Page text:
Surveillance with old CCTV Cameras

It seems that most of the time I go dumpster diving, I find a CCTV (Closed-Circuit Television) camera or two. Or three. I've picked up quite a few, and left many, many more to rot in the landfill. Some have worked well. Others haven't. We're going to have some fun with them. As more and more companies go high-tech with snazzy digital recording systems, you can often find older CCTV cameras on eBay and Craigslist for cheap. Or in dumpsters for free.

The Broken Ones

There are always broken ones. You can get them for cheap or free as mentioned above. Surf eBay for "Parts only" when looking at CCTV cameras and you'll find a suitable one. The easiest thing to do is to make it look like a real CCTV to give would-be bad-guys the impression that they're being recorded. While this is much akin to security through obscurity, making a fake camera out of one that used to work is a lot more convincing than this:

Compare that piece of crap to my finished product at the end of this section.

First, take the old, broken CCTV apart and gut it to make room for a battery and LED. See the following photos.

Then, drill a hole in the front plate for the LED.

For the next part, I taped a low-brightness 1.7v red LED to a AA battery. Let's face it, this whole fake camera idea is pretty shifty. There's no point in putting a whole lot of finesse into it. LEDs like this one usually drain between 10 and 20 mA, so a plain old AA battery without a resistor should keep this LED lit up for more than a week.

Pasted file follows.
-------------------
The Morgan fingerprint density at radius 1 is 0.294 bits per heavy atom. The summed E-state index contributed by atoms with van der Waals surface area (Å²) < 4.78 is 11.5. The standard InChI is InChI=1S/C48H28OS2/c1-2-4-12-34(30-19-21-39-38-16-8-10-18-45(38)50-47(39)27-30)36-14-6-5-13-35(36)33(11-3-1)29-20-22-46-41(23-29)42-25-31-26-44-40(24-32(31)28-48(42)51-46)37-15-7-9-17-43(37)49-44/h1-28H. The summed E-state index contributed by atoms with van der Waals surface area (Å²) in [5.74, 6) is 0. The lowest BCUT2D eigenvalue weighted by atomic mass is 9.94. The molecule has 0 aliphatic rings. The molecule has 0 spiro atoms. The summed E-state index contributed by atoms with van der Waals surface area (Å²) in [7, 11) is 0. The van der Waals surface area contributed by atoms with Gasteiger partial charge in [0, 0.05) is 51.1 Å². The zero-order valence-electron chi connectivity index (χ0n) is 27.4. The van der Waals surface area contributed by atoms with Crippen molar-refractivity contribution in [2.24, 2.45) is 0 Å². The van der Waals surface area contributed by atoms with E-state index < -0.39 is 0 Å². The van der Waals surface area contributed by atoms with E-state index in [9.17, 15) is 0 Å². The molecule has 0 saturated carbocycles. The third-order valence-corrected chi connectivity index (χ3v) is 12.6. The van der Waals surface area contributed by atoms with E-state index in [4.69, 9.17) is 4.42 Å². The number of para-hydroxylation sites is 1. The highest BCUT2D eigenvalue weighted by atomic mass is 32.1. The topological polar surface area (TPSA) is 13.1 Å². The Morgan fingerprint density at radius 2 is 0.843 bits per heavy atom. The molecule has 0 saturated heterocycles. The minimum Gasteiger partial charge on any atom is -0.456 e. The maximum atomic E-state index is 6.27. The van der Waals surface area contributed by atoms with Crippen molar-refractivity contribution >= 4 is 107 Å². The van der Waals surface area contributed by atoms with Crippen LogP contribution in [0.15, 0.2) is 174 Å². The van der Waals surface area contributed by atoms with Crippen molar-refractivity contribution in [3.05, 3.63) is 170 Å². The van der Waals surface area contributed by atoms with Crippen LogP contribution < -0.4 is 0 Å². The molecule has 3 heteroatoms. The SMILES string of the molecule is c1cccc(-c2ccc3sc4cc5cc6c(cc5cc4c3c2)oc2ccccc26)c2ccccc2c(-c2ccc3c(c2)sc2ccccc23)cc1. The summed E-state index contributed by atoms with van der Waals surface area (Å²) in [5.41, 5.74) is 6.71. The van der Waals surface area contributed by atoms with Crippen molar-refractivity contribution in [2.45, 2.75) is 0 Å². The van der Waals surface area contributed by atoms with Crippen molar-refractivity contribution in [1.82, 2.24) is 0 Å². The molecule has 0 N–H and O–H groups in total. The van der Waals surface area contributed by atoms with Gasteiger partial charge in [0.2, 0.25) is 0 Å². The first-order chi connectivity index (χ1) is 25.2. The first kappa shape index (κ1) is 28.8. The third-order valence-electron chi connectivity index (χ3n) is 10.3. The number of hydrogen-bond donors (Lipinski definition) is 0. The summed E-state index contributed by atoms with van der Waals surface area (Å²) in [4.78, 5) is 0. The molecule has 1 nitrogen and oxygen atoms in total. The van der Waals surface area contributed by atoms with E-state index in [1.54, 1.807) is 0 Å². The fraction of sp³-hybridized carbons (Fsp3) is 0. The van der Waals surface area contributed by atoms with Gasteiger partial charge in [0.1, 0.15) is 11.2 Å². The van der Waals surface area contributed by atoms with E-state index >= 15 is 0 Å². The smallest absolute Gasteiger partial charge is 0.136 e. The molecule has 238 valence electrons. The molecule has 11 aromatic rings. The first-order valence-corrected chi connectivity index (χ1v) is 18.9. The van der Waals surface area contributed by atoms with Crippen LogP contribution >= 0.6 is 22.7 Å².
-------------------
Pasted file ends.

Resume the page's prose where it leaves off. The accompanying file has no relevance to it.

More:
Then, tape the battery/LED down inside the chasm left in the camera and re-assemble it so that the LED sticks out.

It looks real because it IS REAL (well, it used to be!)

Hang it up somewhere and hook all the cables up. They don't have to be actually hooked up to anything on the other end, just tuck them into the ceiling or run them to a wall plate. No one could tell this isn't real by just looking.

The working ones
Although these cameras all have BNC connectors on the back, the signal they put out is typical composite NTSC -- The same thing most VCRs put out. You need a BNC-to-RCA adapter (shown left) and then an RCA video cable and a monitor to view it on. This can be an RFU-adapter hooked up to a TV, or in my case a portable DVD player with A/V inputs. You could just as easily get a video capture card or USB adapter to record the video straight to your hard drive if you felt so inclined.

First, hook up the RCA adapter, RCA cable, and power cables to the camera and mount it somewhere.

Then, hook the other end of the RCA cable up, and enjoy your working CCTV system!

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